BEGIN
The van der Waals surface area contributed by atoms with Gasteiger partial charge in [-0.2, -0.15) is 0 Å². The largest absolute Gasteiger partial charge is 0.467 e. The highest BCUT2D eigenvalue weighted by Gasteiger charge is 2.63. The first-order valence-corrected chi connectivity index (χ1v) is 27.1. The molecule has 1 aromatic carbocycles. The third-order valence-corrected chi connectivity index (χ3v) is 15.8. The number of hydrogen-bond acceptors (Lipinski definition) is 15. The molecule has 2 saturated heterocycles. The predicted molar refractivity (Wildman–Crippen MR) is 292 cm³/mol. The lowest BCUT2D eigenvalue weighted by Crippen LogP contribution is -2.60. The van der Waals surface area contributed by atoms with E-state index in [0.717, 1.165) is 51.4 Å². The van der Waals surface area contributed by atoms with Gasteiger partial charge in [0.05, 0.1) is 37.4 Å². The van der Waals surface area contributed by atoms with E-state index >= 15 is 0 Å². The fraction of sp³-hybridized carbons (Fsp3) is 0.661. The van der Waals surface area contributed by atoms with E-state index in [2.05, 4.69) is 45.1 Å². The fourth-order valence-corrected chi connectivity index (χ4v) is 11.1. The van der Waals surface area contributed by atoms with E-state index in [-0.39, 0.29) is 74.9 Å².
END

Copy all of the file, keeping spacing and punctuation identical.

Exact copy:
The van der Waals surface area contributed by atoms with Gasteiger partial charge in [-0.2, -0.15) is 0 Å². The largest absolute Gasteiger partial charge is 0.467 e. The highest BCUT2D eigenvalue weighted by Gasteiger charge is 2.63. The first-order valence-corrected chi connectivity index (χ1v) is 27.1. The molecule has 1 aromatic carbocycles. The third-order valence-corrected chi connectivity index (χ3v) is 15.8. The number of hydrogen-bond acceptors (Lipinski definition) is 15. The molecule has 2 saturated heterocycles. The predicted molar refractivity (Wildman–Crippen MR) is 292 cm³/mol. The lowest BCUT2D eigenvalue weighted by Crippen LogP contribution is -2.60. The van der Waals surface area contributed by atoms with E-state index in [0.717, 1.165) is 51.4 Å². The van der Waals surface area contributed by atoms with Gasteiger partial charge in [0.05, 0.1) is 37.4 Å². The van der Waals surface area contributed by atoms with E-state index >= 15 is 0 Å². The fraction of sp³-hybridized carbons (Fsp3) is 0.661. The van der Waals surface area contributed by atoms with E-state index in [2.05, 4.69) is 45.1 Å². The fourth-order valence-corrected chi connectivity index (χ4v) is 11.1. The van der Waals surface area contributed by atoms with E-state index in [-0.39, 0.29) is 74.9 Å².